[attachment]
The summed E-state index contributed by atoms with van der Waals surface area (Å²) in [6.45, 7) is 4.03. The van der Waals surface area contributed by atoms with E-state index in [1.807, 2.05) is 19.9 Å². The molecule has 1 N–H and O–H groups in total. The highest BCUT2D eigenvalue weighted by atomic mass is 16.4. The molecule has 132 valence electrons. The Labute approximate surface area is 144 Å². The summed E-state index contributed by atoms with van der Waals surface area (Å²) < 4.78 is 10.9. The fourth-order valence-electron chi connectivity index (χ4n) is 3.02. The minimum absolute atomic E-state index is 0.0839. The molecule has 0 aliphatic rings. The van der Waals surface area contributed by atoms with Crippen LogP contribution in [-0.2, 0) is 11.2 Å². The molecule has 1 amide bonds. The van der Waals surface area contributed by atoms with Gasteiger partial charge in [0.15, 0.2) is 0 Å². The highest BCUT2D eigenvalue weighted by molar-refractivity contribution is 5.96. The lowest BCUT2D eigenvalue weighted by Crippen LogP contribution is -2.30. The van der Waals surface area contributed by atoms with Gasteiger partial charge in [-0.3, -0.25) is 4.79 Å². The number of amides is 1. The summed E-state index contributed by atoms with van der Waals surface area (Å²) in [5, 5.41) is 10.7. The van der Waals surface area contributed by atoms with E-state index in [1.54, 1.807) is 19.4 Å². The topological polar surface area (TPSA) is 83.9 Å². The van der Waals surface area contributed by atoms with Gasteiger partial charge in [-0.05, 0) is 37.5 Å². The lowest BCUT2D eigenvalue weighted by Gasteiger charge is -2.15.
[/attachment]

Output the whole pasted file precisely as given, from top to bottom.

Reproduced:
The summed E-state index contributed by atoms with van der Waals surface area (Å²) in [6.45, 7) is 4.03. The van der Waals surface area contributed by atoms with E-state index in [1.807, 2.05) is 19.9 Å². The molecule has 1 N–H and O–H groups in total. The highest BCUT2D eigenvalue weighted by atomic mass is 16.4. The molecule has 132 valence electrons. The Labute approximate surface area is 144 Å². The summed E-state index contributed by atoms with van der Waals surface area (Å²) < 4.78 is 10.9. The fourth-order valence-electron chi connectivity index (χ4n) is 3.02. The minimum absolute atomic E-state index is 0.0839. The molecule has 0 aliphatic rings. The van der Waals surface area contributed by atoms with Crippen LogP contribution in [-0.2, 0) is 11.2 Å². The molecule has 1 amide bonds. The van der Waals surface area contributed by atoms with Gasteiger partial charge in [0.15, 0.2) is 0 Å². The highest BCUT2D eigenvalue weighted by molar-refractivity contribution is 5.96. The lowest BCUT2D eigenvalue weighted by Crippen LogP contribution is -2.30. The van der Waals surface area contributed by atoms with Gasteiger partial charge in [-0.3, -0.25) is 4.79 Å². The number of amides is 1. The summed E-state index contributed by atoms with van der Waals surface area (Å²) in [5, 5.41) is 10.7. The van der Waals surface area contributed by atoms with E-state index in [1.54, 1.807) is 19.4 Å². The topological polar surface area (TPSA) is 83.9 Å². The van der Waals surface area contributed by atoms with Gasteiger partial charge in [-0.05, 0) is 37.5 Å². The lowest BCUT2D eigenvalue weighted by Gasteiger charge is -2.15.